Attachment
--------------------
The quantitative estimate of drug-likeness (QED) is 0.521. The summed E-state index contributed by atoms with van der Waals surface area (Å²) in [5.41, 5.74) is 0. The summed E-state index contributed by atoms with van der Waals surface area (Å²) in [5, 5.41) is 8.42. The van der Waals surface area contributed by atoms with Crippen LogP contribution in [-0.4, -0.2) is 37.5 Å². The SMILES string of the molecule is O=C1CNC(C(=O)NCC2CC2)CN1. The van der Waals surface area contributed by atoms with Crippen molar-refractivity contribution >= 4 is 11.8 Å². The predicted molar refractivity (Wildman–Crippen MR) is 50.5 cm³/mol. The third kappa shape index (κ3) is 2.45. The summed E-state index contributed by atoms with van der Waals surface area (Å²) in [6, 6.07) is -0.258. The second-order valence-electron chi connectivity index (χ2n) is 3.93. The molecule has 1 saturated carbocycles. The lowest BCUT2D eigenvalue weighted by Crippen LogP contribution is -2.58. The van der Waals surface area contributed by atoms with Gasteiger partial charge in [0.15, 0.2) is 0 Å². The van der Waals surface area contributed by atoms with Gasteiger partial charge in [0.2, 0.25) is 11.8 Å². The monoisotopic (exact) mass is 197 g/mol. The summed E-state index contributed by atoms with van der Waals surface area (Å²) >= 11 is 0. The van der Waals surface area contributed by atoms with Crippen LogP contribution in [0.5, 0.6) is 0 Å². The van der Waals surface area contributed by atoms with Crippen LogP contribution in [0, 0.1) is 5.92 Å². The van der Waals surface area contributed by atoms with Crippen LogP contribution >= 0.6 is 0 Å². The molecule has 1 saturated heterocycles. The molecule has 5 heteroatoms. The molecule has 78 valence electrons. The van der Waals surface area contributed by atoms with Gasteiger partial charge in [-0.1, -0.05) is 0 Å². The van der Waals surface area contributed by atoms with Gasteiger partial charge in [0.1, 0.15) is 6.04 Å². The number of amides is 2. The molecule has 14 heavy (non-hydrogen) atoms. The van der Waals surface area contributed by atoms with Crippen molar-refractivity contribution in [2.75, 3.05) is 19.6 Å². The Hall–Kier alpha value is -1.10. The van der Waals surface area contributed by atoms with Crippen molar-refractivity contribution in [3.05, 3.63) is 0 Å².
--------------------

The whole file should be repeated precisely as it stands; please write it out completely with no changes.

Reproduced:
The quantitative estimate of drug-likeness (QED) is 0.521. The summed E-state index contributed by atoms with van der Waals surface area (Å²) in [5.41, 5.74) is 0. The summed E-state index contributed by atoms with van der Waals surface area (Å²) in [5, 5.41) is 8.42. The van der Waals surface area contributed by atoms with Crippen LogP contribution in [-0.4, -0.2) is 37.5 Å². The SMILES string of the molecule is O=C1CNC(C(=O)NCC2CC2)CN1. The van der Waals surface area contributed by atoms with Crippen molar-refractivity contribution >= 4 is 11.8 Å². The predicted molar refractivity (Wildman–Crippen MR) is 50.5 cm³/mol. The third kappa shape index (κ3) is 2.45. The summed E-state index contributed by atoms with van der Waals surface area (Å²) in [6, 6.07) is -0.258. The second-order valence-electron chi connectivity index (χ2n) is 3.93. The molecule has 1 saturated carbocycles. The lowest BCUT2D eigenvalue weighted by Crippen LogP contribution is -2.58. The van der Waals surface area contributed by atoms with Gasteiger partial charge in [0.15, 0.2) is 0 Å². The van der Waals surface area contributed by atoms with Gasteiger partial charge in [0.2, 0.25) is 11.8 Å². The monoisotopic (exact) mass is 197 g/mol. The summed E-state index contributed by atoms with van der Waals surface area (Å²) >= 11 is 0. The van der Waals surface area contributed by atoms with Crippen LogP contribution in [0.5, 0.6) is 0 Å². The van der Waals surface area contributed by atoms with Crippen LogP contribution in [0, 0.1) is 5.92 Å². The van der Waals surface area contributed by atoms with Crippen LogP contribution >= 0.6 is 0 Å². The molecule has 1 saturated heterocycles. The molecule has 5 heteroatoms. The molecule has 78 valence electrons. The van der Waals surface area contributed by atoms with Gasteiger partial charge in [-0.1, -0.05) is 0 Å². The van der Waals surface area contributed by atoms with Gasteiger partial charge in [0.1, 0.15) is 6.04 Å². The number of amides is 2. The molecule has 14 heavy (non-hydrogen) atoms. The van der Waals surface area contributed by atoms with Crippen molar-refractivity contribution in [2.75, 3.05) is 19.6 Å². The Hall–Kier alpha value is -1.10. The van der Waals surface area contributed by atoms with Crippen molar-refractivity contribution in [3.05, 3.63) is 0 Å².